The average person spends a little more than three hours each day on their phone, according to Entrepreneur magazine, which totals almost nine years over a lifetime. After dedicating nearly a decade of time to our phones, it’s no surprise our bodies may suffer some consequences along the way.
Texting thumb (pain and inflammation) is caused by the repeated motion of typing and scrolling on a cell phone. Tech neck — clinically known as cervical kyphosis — is a painful condition in the neck and upper back caused by the poor posture so many people take on when staring at their phones or computers. And now, there’s cell phone elbow.
Phone getting on your nerves?
R. David Graham, MD, is an orthopaedic surgeon at Baptist Medical Center Beaches and Jacksonville Orthopaedic Institute who sees patients with so-called cell phone elbow. The official name is cubital tunnel syndrome.
“This is something that’s been around for years, before even the advent of cell phones. Essentially, it’s the equivalent of carpal tunnel syndrome, but at the elbow,” Dr. Graham explained. “It makes sense why people call it cell phone elbow, because when you’re sitting on your cell phone in a resting posture with your arms bent, you’re putting pressure on the ulnar nerve, which runs through the elbow, and it causes numbness and tingling in your fingers.”
Despite its street name, cell phones don’t actually cause this condition. Cubital tunnel syndrome is the result of the ulnar nerve being compressed in a too-tight passageway. The people most at risk for cell phone elbow are those whose anatomy just happens to be a little more cramped around their ulnar nerve, making it more likely that bending the elbow will compress it.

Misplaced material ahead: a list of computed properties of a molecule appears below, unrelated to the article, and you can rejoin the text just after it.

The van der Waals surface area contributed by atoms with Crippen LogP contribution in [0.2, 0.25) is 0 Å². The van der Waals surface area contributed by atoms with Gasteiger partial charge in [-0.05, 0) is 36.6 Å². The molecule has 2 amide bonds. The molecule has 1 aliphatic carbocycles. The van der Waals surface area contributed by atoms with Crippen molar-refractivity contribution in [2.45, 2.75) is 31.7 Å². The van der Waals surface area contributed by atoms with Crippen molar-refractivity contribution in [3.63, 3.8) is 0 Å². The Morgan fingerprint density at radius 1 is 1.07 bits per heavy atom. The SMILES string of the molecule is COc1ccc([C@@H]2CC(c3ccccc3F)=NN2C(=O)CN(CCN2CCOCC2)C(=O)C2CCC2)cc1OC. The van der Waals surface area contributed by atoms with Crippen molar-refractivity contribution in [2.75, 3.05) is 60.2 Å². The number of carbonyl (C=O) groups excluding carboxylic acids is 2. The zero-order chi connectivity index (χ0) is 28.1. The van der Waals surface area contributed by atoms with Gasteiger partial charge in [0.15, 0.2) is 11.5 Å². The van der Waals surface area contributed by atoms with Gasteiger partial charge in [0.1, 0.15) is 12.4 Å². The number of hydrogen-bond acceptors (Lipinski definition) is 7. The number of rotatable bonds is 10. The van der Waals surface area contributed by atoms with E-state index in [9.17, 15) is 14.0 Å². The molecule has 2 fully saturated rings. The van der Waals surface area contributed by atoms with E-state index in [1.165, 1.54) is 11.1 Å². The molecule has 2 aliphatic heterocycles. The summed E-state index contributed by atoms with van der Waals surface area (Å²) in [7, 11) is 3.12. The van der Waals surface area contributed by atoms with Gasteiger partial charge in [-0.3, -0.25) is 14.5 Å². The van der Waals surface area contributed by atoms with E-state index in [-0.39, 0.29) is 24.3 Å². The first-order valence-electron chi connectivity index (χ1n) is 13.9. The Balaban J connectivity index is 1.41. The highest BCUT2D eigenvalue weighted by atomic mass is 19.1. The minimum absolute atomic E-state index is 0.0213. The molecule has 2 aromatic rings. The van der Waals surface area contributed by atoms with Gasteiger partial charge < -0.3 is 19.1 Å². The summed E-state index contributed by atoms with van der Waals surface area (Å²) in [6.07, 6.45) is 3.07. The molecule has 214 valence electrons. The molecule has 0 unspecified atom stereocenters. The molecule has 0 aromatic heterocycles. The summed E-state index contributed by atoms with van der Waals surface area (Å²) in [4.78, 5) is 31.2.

“Cell phone use is more of an aggravator than the root cause. It’s more so that you’re predisposed to this syndrome and exacerbating it by having your arm in that bent position,” Dr. Graham said.
Symptoms of cell phone elbow most commonly include numbness and tingling of your pinky and ring finger. Other signs could be reoccurring elbow or hand pain (typically in the pinky and ring finger), weakness in the arm and frequent dropping of objects. Cell phone elbow sufferers also report symptoms tend to be worst at night.
Dr. Graham added that some people are more likely to deal with cubital tunnel syndrome, whether it comes from cell phone use or something else.
“There has been some correlation with prior trauma to the elbow, as well as elbow arthritis. It can also have a genetic component. If your parents had it, you may also develop a similar issue.”
Take a tech break
Much like carpal tunnel, there are things you can try at home to alleviate discomfort caused by cubital tunnel syndrome.
“If you experience it every once in a while, treatment is about making lifestyle changes. Start with wearing a brace,” recommended Dr. Graham. “When you go to sleep at night, wear an elbow pad or wrap a pillow around your arm to keep the elbow straight during the night. If you don’t bend your elbow for a long period of time, symptoms may improve.”
He also suggested avoiding talking on the phone with your elbow bent for extended periods. Instead, use speakerphone or ear buds. You can also avoid using armrests on chairs or in your vehicle, and take over-the-counter pain relievers as needed.
If you’ve tried these remedies and are still experiencing numbness and tingling, it’s time to check in with an orthopedic specialist.
“If your finger is numb more often than it’s not, you should see a surgeon,” said Dr. Graham. “That can cause lasting problems to your hand, like permanent numbness and tingling and loss of grip strength. Nothing can relieve or correct the problem except surgery if it gets to that point.”
Are you experiencing cell phone elbow or other kinds of joint discomfort? Baptist Health and Jacksonville Orthopaedic Institute can help. Schedule an appointment online at the location nearest you.